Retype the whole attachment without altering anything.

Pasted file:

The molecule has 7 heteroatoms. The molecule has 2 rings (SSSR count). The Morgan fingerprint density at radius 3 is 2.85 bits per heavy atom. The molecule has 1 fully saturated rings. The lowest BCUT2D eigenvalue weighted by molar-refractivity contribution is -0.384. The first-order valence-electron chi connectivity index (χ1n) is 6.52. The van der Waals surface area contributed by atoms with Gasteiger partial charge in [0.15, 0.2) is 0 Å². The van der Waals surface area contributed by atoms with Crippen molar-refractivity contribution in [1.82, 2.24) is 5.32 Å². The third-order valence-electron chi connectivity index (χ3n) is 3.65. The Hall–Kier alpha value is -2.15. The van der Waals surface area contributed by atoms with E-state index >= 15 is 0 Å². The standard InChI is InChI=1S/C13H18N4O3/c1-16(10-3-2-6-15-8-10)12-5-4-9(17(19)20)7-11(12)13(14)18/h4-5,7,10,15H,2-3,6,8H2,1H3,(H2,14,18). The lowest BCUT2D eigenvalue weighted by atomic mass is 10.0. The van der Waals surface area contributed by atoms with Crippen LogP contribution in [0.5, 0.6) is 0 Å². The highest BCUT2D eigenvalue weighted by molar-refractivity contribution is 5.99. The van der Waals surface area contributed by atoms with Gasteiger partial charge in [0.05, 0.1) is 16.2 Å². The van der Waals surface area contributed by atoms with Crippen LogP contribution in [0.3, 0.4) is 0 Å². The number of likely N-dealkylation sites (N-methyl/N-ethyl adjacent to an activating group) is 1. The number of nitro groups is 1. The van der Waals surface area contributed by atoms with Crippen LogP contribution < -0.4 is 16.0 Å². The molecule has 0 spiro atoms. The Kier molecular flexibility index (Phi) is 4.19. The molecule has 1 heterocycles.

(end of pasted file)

The molecule has 7 heteroatoms. The molecule has 2 rings (SSSR count). The Morgan fingerprint density at radius 3 is 2.85 bits per heavy atom. The molecule has 1 fully saturated rings. The lowest BCUT2D eigenvalue weighted by molar-refractivity contribution is -0.384. The first-order valence-electron chi connectivity index (χ1n) is 6.52. The van der Waals surface area contributed by atoms with Gasteiger partial charge in [0.15, 0.2) is 0 Å². The van der Waals surface area contributed by atoms with Crippen molar-refractivity contribution in [1.82, 2.24) is 5.32 Å². The third-order valence-electron chi connectivity index (χ3n) is 3.65. The Hall–Kier alpha value is -2.15. The van der Waals surface area contributed by atoms with E-state index >= 15 is 0 Å². The standard InChI is InChI=1S/C13H18N4O3/c1-16(10-3-2-6-15-8-10)12-5-4-9(17(19)20)7-11(12)13(14)18/h4-5,7,10,15H,2-3,6,8H2,1H3,(H2,14,18). The lowest BCUT2D eigenvalue weighted by atomic mass is 10.0. The van der Waals surface area contributed by atoms with Crippen LogP contribution in [0.5, 0.6) is 0 Å². The highest BCUT2D eigenvalue weighted by molar-refractivity contribution is 5.99. The van der Waals surface area contributed by atoms with Gasteiger partial charge in [0.05, 0.1) is 16.2 Å². The van der Waals surface area contributed by atoms with Crippen LogP contribution in [0.3, 0.4) is 0 Å². The number of likely N-dealkylation sites (N-methyl/N-ethyl adjacent to an activating group) is 1. The number of nitro groups is 1. The van der Waals surface area contributed by atoms with Crippen LogP contribution < -0.4 is 16.0 Å². The molecule has 0 spiro atoms. The Kier molecular flexibility index (Phi) is 4.19. The molecule has 1 heterocycles.